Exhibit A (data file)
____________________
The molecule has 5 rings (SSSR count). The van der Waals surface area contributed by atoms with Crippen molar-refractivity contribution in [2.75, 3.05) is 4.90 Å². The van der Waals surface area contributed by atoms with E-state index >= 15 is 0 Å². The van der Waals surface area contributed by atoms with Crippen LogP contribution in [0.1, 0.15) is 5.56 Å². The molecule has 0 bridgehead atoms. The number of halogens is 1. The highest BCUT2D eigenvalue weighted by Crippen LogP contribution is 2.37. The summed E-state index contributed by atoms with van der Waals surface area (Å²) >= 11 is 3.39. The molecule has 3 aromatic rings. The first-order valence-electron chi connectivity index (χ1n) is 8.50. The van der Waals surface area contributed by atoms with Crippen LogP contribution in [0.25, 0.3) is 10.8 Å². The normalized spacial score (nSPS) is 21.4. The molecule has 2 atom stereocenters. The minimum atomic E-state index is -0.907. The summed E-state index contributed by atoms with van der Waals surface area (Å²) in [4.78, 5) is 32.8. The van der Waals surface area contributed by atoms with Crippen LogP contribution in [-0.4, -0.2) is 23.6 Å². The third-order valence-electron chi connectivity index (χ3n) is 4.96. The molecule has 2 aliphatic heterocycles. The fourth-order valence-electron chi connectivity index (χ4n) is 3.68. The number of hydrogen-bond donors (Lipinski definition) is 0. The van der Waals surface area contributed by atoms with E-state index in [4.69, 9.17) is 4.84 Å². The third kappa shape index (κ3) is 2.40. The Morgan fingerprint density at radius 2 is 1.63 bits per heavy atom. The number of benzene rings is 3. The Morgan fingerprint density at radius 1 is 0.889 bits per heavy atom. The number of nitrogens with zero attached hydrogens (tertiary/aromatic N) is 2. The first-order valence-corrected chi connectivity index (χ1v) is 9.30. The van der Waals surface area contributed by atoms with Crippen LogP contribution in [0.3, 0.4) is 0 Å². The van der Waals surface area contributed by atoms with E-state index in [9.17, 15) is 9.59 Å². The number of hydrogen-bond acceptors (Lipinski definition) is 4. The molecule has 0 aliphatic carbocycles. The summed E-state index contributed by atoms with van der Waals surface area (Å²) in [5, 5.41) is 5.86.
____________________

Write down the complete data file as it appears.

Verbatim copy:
The molecule has 5 rings (SSSR count). The van der Waals surface area contributed by atoms with Crippen molar-refractivity contribution in [2.75, 3.05) is 4.90 Å². The van der Waals surface area contributed by atoms with E-state index >= 15 is 0 Å². The van der Waals surface area contributed by atoms with Crippen LogP contribution in [0.1, 0.15) is 5.56 Å². The molecule has 0 bridgehead atoms. The number of halogens is 1. The highest BCUT2D eigenvalue weighted by Crippen LogP contribution is 2.37. The summed E-state index contributed by atoms with van der Waals surface area (Å²) >= 11 is 3.39. The molecule has 3 aromatic rings. The first-order valence-electron chi connectivity index (χ1n) is 8.50. The van der Waals surface area contributed by atoms with Crippen LogP contribution in [0.25, 0.3) is 10.8 Å². The normalized spacial score (nSPS) is 21.4. The molecule has 2 atom stereocenters. The minimum atomic E-state index is -0.907. The summed E-state index contributed by atoms with van der Waals surface area (Å²) in [4.78, 5) is 32.8. The van der Waals surface area contributed by atoms with Crippen LogP contribution in [-0.4, -0.2) is 23.6 Å². The third-order valence-electron chi connectivity index (χ3n) is 4.96. The molecule has 2 aliphatic heterocycles. The fourth-order valence-electron chi connectivity index (χ4n) is 3.68. The number of hydrogen-bond donors (Lipinski definition) is 0. The van der Waals surface area contributed by atoms with E-state index in [4.69, 9.17) is 4.84 Å². The third kappa shape index (κ3) is 2.40. The Morgan fingerprint density at radius 2 is 1.63 bits per heavy atom. The number of benzene rings is 3. The Morgan fingerprint density at radius 1 is 0.889 bits per heavy atom. The number of nitrogens with zero attached hydrogens (tertiary/aromatic N) is 2. The first-order valence-corrected chi connectivity index (χ1v) is 9.30. The van der Waals surface area contributed by atoms with Crippen LogP contribution in [0.3, 0.4) is 0 Å². The van der Waals surface area contributed by atoms with E-state index in [9.17, 15) is 9.59 Å². The number of hydrogen-bond acceptors (Lipinski definition) is 4. The molecule has 0 aliphatic carbocycles. The summed E-state index contributed by atoms with van der Waals surface area (Å²) in [5, 5.41) is 5.86.